Despite strong market performance and high employer contributions, the funded status of the 100 largest U.S. corporate pension plans remained relatively flat for 2012, according to Pensions & Investments' annual analysis of corporate SEC filings.
The average funding ratio dipped one percentage point in 2012 to 80.6%, down from 81.6% in 2011 and 86.9% in 2010. The 2012 funding level was only slightly higher than 2008, the peak of the financial crisis, when the average funding ratio was 79.1%.
“Fiscal growth in 2012 was very strong and asset growth was pretty robust, so you would expect that to improve funding ratios,” said Steven J. Foresti, managing director at Wilshire Associates Inc., Santa Monica, Calif. “But when you put all the numbers together, you realize they didn't improve, and in fact, they pulled back.”
In P&I's universe, the plans had an aggregate funding deficit of $301.6 billion in 2012, a $43.3 billion increase from the previous year.
Aggregate assets of the top 100 plans increased to $1.11 trillion, up from $1.06 trillion in 2011, partly because of strong market performance in 2012. The S&P 500 index gained 13% for the year; while the Russell 3000 index rose 16.4%; the MSCI All Country World index, ex-U.S., increased 16.4%; and the Barclays Global Aggregate Bond index was up 4.3%.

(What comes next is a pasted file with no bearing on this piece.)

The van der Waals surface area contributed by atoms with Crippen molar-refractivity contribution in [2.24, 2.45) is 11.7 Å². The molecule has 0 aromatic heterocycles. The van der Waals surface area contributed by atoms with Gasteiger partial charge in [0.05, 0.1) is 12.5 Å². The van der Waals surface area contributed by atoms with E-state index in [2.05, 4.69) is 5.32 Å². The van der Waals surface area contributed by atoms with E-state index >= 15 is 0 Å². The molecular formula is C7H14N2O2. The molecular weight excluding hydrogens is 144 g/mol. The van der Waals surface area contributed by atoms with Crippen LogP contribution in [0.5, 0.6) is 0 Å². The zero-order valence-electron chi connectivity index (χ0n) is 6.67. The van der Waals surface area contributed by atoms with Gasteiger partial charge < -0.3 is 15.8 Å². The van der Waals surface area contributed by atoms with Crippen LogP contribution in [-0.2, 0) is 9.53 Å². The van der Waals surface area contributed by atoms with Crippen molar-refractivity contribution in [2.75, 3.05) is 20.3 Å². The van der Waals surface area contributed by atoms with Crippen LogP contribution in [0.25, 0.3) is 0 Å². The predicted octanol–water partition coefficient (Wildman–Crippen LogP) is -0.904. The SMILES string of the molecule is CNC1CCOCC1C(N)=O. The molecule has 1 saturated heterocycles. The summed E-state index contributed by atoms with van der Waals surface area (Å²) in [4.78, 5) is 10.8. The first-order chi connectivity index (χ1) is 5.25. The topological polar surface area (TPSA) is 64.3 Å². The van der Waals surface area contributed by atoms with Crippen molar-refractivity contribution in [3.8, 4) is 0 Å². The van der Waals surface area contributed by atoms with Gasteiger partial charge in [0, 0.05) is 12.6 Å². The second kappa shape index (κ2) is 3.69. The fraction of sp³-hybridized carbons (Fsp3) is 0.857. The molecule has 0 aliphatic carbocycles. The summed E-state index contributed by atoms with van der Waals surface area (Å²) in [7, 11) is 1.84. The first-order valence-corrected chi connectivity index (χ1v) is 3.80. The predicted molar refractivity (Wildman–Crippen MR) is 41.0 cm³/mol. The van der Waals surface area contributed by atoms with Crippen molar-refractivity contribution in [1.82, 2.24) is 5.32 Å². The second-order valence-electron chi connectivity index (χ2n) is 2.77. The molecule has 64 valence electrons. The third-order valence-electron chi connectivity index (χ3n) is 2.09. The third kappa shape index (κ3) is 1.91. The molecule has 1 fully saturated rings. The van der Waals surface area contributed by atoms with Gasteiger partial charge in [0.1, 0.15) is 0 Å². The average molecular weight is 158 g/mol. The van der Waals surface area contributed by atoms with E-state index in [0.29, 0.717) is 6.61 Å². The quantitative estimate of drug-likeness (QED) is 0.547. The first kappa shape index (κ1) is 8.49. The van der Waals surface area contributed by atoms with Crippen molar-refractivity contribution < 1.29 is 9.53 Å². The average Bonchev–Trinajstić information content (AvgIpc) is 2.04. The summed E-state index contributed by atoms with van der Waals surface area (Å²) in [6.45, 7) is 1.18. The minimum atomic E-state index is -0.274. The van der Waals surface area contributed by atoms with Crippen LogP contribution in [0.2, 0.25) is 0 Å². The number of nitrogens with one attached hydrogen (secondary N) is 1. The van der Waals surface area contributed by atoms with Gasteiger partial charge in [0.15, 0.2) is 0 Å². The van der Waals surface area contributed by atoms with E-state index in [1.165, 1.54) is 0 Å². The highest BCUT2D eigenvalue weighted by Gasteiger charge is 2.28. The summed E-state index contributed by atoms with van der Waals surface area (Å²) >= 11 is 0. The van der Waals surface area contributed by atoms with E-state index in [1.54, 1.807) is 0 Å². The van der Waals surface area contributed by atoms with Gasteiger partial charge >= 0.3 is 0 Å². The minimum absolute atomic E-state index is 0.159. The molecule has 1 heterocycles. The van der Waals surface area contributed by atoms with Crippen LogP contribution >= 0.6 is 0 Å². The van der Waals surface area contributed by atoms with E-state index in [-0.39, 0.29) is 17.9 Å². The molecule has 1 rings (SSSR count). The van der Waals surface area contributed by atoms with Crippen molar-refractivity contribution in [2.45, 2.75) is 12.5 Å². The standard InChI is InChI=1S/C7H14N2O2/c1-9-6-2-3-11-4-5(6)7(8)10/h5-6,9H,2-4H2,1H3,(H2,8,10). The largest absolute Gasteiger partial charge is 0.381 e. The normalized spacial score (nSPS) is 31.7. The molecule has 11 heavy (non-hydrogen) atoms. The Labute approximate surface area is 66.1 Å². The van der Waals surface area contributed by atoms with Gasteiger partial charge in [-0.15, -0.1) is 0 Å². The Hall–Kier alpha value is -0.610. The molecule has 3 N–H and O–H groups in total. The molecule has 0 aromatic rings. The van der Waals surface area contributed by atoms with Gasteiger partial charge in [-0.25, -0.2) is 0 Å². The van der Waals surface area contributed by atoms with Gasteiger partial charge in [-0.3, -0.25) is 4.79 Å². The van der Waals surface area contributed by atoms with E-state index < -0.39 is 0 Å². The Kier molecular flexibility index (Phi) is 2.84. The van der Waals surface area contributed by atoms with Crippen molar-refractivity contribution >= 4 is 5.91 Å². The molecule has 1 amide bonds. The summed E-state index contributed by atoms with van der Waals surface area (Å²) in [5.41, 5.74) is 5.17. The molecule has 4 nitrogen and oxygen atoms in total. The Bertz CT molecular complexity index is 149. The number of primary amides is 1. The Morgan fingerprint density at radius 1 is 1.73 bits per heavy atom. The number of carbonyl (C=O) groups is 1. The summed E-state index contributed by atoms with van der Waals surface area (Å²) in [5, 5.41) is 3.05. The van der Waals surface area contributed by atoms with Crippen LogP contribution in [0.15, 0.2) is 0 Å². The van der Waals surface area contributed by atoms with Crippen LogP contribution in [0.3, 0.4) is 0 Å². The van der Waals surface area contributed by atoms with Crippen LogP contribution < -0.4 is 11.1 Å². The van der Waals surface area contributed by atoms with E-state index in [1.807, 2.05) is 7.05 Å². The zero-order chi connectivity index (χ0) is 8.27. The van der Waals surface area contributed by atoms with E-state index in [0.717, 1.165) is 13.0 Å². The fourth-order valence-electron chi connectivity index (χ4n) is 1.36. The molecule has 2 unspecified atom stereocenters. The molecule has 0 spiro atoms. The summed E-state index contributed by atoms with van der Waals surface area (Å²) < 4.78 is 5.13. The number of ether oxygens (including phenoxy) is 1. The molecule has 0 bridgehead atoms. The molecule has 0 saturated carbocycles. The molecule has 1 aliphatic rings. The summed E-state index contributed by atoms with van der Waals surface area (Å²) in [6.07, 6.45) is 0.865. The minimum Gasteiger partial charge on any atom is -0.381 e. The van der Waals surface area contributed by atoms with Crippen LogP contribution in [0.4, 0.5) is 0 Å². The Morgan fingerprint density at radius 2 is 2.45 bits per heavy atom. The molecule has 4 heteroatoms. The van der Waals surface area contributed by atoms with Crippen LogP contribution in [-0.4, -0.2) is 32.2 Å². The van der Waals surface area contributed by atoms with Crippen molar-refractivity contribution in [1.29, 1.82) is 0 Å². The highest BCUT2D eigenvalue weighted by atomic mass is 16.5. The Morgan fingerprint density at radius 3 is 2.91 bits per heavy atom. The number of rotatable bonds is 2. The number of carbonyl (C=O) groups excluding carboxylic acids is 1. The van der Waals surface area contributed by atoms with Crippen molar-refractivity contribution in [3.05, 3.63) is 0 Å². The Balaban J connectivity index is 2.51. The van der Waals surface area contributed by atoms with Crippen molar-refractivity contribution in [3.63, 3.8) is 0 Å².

The average expected long-term rate of return was 7.73% in 2012, down from 7.94% a year earlier.
Total assets for the top 100 plans would have been larger except for buyouts and lump-sum payments offered last year by Verizon Communications Inc., General Motors Co. and Ford Motor Co. that caused those large corporations to report lower assets.
“Lump-sum (payments) and annuities can increase or decrease funded status,” said Justin Owens, asset allocation and risk management analyst at Russell Investments in Seattle. “On a funding basis, lump sums and annuities will decrease that status right now because of MAP-21. Lump-sum and annuity purchases are expensive ones on that basis.”